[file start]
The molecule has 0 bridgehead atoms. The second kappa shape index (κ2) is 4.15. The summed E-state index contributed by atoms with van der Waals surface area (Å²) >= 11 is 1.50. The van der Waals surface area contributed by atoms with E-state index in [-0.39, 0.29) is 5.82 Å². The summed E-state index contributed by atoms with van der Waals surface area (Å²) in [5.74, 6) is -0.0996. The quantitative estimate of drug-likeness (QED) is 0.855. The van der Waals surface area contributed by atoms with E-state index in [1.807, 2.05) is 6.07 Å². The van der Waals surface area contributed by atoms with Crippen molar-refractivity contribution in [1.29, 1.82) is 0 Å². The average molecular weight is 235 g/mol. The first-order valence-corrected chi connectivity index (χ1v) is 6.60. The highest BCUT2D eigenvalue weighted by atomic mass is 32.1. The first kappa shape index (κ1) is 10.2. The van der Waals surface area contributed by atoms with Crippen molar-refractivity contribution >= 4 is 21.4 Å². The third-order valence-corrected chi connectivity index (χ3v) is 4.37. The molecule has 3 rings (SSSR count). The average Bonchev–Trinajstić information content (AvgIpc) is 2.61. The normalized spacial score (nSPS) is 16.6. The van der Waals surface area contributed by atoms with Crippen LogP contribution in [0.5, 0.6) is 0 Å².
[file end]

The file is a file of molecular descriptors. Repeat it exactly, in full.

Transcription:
The molecule has 0 bridgehead atoms. The second kappa shape index (κ2) is 4.15. The summed E-state index contributed by atoms with van der Waals surface area (Å²) >= 11 is 1.50. The van der Waals surface area contributed by atoms with E-state index in [-0.39, 0.29) is 5.82 Å². The summed E-state index contributed by atoms with van der Waals surface area (Å²) in [5.74, 6) is -0.0996. The quantitative estimate of drug-likeness (QED) is 0.855. The van der Waals surface area contributed by atoms with E-state index in [1.807, 2.05) is 6.07 Å². The van der Waals surface area contributed by atoms with Crippen molar-refractivity contribution in [1.29, 1.82) is 0 Å². The average molecular weight is 235 g/mol. The first-order valence-corrected chi connectivity index (χ1v) is 6.60. The highest BCUT2D eigenvalue weighted by atomic mass is 32.1. The first kappa shape index (κ1) is 10.2. The van der Waals surface area contributed by atoms with Crippen molar-refractivity contribution >= 4 is 21.4 Å². The third-order valence-corrected chi connectivity index (χ3v) is 4.37. The molecule has 3 rings (SSSR count). The average Bonchev–Trinajstić information content (AvgIpc) is 2.61. The normalized spacial score (nSPS) is 16.6. The van der Waals surface area contributed by atoms with Crippen LogP contribution in [0.5, 0.6) is 0 Å².